erasing clouds

Book Reviews (Sam Bain, Stewart Home, Alan Warner, Irvine Welsh)

by Anna Battista

Sam Bain, Yours Truly, Pierre Stone (I.M.P. Fiction)

"Dear Marie … my name is Pierre Stone and I'm one of your biggest fans": hands up you cinema, TV or music celebrities who have never received such a letter from a crazy fan. There are those who ask for a signed photograph, those who ask for a letter and those who will start stalking you, taking their admiration for you to a dangerous level and probably trying to kidnap or kill you in the end. Pierre Stone, the simple minded main character of this novel is, unluckily for the celebrity he admires, all of these three things. Created by the mind of Sam Bain, who took inspiration from a letter his mother received while starring in a sitcom, Pierre is, at the beginning of the book, an average fan, with an obsession for the TV shows or gossip magazines on which his beloved star Marie appears. He leads an ordinary, but methodical, life shattered by his mother's death, an event which will cause quite a few changes in Pierre's life. Readers might think, by reading the first pages of Bain's novel, that there is nothing new here, but, slowly and gradually, almost without realising it, they will discover that the novel will take a twist and the letters will subtly become more maniacal till reaching a scary climax and an even more scary anti-climax. Pierre, whose real name is actually Paul, behaves in a way like BS Johnson's character Christie Malry, who portrayed as "a simple person," reveals himself as being much more dangerous to the world than the people around him might have ever expected. You're warned: Yours truly, Pierre Stone only looks like an innocuous book, it's actually a thrilling psychotic tale. Avoid reading it if you're even slightly famous.

Stewart Home, 69 Things to Do With a Dead Princess (Canongate)

"I am a machine condemned to devour books," reads the Marx quotation that opens this novel by Stewart Home. And nothing could have been more apt to introduce us to the main characters of this story. Set in Aberdeen where Anna Noon lives and studies, the novel recounts Anna's sexual experiences with Alan, a man with an incredible library and a ventriloquist's dummy. After meeting Alan, Anna's life turns into a journey through Alan's books and a trip through the various stone circles that adorn a Scottish landscape that will consequently become the scene of their nomadic sex. Schizophrenic and perverse, the novel is probably also the best book of criticism on contemporary literature that you'll ever find around right now: Alan's passion for books will indeed become a wonderful excuse for digressions that go from Trocchi to Marx, from Duncan McLean to Jane Owen without ever becoming tedious or monotonous. Home, better known for his collections of articles and essays on modern times and for being a proper wind-up merchant founder of the fake Glop Art movement, has finally written not his best hoax, but his best piece of fiction.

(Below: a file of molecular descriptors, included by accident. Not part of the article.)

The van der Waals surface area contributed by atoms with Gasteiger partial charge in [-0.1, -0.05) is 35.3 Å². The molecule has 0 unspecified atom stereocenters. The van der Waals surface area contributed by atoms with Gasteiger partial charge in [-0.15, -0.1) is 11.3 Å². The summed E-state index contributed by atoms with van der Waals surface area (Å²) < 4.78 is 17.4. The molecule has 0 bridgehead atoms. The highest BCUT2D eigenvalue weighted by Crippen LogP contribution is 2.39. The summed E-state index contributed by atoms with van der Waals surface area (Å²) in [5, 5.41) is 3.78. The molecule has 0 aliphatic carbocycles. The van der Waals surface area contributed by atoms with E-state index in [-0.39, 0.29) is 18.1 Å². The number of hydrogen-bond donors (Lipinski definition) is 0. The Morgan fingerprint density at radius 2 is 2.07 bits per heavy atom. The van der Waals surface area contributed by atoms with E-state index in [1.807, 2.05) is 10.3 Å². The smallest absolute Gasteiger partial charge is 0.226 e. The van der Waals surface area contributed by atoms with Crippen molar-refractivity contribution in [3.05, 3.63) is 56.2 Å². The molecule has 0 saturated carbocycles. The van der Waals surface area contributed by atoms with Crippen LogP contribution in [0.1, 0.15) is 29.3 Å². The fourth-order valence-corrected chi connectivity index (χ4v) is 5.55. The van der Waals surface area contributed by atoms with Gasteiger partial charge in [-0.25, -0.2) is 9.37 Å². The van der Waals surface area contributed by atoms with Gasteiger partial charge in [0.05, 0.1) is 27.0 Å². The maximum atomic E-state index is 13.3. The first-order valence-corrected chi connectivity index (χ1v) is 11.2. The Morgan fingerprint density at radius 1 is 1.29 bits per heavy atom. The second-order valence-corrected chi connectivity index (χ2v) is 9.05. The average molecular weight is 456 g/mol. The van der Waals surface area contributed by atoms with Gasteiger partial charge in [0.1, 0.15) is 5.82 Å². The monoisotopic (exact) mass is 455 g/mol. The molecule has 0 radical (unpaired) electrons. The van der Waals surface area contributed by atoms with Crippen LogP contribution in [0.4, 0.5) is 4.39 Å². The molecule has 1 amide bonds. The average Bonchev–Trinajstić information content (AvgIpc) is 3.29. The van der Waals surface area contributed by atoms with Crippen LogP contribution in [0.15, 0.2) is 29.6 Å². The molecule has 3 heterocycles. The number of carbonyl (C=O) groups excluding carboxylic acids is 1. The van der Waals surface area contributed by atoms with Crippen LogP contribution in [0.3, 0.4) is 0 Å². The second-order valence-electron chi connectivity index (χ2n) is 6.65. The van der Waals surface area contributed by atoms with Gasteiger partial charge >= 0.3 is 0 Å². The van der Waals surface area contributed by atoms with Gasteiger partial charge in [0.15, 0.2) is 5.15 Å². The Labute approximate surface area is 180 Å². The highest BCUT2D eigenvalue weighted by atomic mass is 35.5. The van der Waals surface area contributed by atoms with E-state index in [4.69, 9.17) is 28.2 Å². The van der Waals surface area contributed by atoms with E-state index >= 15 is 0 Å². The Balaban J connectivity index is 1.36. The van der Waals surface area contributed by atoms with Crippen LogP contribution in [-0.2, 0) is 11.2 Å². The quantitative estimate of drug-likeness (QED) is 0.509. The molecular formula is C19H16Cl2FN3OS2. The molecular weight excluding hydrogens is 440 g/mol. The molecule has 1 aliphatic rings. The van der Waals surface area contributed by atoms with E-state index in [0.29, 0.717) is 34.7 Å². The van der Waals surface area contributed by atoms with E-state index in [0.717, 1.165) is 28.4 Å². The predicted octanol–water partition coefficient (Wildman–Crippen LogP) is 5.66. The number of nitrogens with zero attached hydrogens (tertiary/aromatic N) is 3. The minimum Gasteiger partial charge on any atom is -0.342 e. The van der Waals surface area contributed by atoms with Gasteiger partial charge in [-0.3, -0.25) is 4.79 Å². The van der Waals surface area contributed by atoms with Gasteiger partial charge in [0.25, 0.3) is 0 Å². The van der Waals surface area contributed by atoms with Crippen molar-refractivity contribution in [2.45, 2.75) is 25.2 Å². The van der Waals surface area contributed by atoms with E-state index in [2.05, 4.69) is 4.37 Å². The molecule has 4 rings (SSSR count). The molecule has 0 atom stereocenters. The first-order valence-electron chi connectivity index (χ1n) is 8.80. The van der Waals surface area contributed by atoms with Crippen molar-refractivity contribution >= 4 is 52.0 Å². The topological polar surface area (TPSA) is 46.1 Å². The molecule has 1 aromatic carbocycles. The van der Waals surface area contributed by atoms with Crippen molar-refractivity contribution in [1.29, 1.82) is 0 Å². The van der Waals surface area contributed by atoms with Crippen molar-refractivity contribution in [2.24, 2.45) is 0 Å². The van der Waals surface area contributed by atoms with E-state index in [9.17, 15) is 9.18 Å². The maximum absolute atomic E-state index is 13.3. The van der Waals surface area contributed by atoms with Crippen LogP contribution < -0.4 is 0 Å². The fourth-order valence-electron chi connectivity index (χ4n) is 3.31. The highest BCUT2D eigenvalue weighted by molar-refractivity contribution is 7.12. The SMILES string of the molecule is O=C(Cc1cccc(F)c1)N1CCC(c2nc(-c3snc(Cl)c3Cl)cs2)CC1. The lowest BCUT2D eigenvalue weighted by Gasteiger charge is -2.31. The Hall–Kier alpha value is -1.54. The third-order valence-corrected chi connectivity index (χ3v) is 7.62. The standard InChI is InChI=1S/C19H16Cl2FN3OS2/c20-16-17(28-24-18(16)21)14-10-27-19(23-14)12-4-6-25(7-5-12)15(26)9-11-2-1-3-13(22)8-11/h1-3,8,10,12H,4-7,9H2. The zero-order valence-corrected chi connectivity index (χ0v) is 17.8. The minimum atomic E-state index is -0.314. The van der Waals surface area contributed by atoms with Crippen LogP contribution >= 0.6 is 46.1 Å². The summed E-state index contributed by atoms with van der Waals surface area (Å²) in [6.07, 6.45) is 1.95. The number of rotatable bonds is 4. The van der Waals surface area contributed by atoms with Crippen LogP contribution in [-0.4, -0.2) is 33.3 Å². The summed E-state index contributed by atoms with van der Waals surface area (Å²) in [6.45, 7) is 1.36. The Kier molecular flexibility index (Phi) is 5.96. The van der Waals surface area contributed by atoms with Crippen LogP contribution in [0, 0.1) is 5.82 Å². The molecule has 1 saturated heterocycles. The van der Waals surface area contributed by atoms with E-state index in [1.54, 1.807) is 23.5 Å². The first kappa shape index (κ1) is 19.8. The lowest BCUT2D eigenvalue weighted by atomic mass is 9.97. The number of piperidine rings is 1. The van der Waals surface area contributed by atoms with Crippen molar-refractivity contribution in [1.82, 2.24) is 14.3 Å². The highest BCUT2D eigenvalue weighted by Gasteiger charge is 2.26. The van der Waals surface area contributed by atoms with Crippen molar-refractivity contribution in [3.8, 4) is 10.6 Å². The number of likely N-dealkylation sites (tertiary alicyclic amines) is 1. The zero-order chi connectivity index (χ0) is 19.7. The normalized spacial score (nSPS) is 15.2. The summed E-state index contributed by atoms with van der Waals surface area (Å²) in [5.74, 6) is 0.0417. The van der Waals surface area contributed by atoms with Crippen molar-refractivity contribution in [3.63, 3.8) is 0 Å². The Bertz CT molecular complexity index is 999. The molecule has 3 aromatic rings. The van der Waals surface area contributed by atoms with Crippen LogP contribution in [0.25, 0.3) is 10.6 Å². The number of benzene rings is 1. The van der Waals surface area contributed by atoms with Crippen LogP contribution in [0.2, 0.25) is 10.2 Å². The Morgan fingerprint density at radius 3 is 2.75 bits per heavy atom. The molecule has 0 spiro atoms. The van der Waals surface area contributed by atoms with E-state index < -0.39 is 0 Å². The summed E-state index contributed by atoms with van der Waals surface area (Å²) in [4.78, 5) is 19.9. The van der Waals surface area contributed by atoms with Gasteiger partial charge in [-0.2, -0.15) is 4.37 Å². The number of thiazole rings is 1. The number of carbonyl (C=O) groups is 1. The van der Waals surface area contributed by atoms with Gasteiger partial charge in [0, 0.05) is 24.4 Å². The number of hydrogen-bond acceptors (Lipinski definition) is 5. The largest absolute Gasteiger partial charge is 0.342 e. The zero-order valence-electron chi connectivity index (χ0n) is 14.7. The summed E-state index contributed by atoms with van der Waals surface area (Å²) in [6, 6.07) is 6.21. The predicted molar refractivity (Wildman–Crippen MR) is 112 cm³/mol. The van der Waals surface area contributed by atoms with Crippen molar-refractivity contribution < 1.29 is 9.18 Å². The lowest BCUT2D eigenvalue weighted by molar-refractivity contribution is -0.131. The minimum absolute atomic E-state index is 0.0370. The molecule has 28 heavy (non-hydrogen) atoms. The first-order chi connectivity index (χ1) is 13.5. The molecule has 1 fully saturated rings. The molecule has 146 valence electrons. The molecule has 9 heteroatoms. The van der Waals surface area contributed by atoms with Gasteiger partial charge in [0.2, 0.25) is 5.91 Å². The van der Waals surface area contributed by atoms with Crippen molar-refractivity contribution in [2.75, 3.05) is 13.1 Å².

Alan Warner, The Man Who Walks (Jonathan Cape)

Author of what the late critic and journalist Elizabeth Young described as "two of the best novels of the nineties", referring to Morvern Callar and The Sopranos, Alan Warner finds himself in his fourth novel once again immersed in a reality distorted by imagination and symbolism. The Man Who Walks is nothing more than the trip of a guy, namely The Nephew, through Scotland looking for his uncle, also known as The Man Who Walks, who has stolen the money of a kitty. But the search for The Man Who Walks, a mysterious character with a passionate love for whisky and the weird habit of collecting newspapers to build papier-mâché tunnels in his own house, will soon oblige The Nephew to meet on his way a bunch of psychopaths going from a British Rail trolley girl who's just escaped with her trolley to a decadent aristocracy with a fondness for Black Magic. Fear not, anyway, this is not a didactic novel, it's just another journey of discovery penned by Warner, a journey that will take The Nephew to face his "personal Culloden" and fight for survival, and will take the readers to face the truth: Young was right and Warner is one of the best contemporary writers around.